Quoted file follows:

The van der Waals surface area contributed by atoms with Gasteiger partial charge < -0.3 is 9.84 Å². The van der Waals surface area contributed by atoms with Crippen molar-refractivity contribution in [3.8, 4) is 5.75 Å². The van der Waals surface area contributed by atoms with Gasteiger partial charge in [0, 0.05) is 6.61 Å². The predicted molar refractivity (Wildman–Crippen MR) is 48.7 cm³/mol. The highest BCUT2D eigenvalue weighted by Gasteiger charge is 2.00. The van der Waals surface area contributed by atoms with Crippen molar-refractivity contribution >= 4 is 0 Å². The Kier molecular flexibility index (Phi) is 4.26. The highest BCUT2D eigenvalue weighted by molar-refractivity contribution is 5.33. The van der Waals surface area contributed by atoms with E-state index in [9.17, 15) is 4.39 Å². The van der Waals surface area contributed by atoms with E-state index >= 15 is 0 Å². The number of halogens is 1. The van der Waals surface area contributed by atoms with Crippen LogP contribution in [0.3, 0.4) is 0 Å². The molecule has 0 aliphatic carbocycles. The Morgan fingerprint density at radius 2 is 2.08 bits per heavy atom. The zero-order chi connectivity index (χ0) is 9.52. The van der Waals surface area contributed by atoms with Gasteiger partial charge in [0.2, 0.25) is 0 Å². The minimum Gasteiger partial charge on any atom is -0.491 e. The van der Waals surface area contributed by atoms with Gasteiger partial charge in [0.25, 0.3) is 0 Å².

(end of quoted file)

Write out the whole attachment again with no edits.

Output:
The van der Waals surface area contributed by atoms with Gasteiger partial charge < -0.3 is 9.84 Å². The van der Waals surface area contributed by atoms with Crippen molar-refractivity contribution in [3.8, 4) is 5.75 Å². The van der Waals surface area contributed by atoms with Gasteiger partial charge in [0, 0.05) is 6.61 Å². The predicted molar refractivity (Wildman–Crippen MR) is 48.7 cm³/mol. The highest BCUT2D eigenvalue weighted by Gasteiger charge is 2.00. The van der Waals surface area contributed by atoms with Crippen molar-refractivity contribution >= 4 is 0 Å². The Kier molecular flexibility index (Phi) is 4.26. The highest BCUT2D eigenvalue weighted by molar-refractivity contribution is 5.33. The van der Waals surface area contributed by atoms with E-state index in [9.17, 15) is 4.39 Å². The van der Waals surface area contributed by atoms with E-state index >= 15 is 0 Å². The number of halogens is 1. The van der Waals surface area contributed by atoms with Crippen LogP contribution in [0.3, 0.4) is 0 Å². The molecule has 0 aliphatic carbocycles. The Morgan fingerprint density at radius 2 is 2.08 bits per heavy atom. The zero-order chi connectivity index (χ0) is 9.52. The van der Waals surface area contributed by atoms with Gasteiger partial charge in [0.2, 0.25) is 0 Å². The minimum Gasteiger partial charge on any atom is -0.491 e. The van der Waals surface area contributed by atoms with Gasteiger partial charge in [0.25, 0.3) is 0 Å².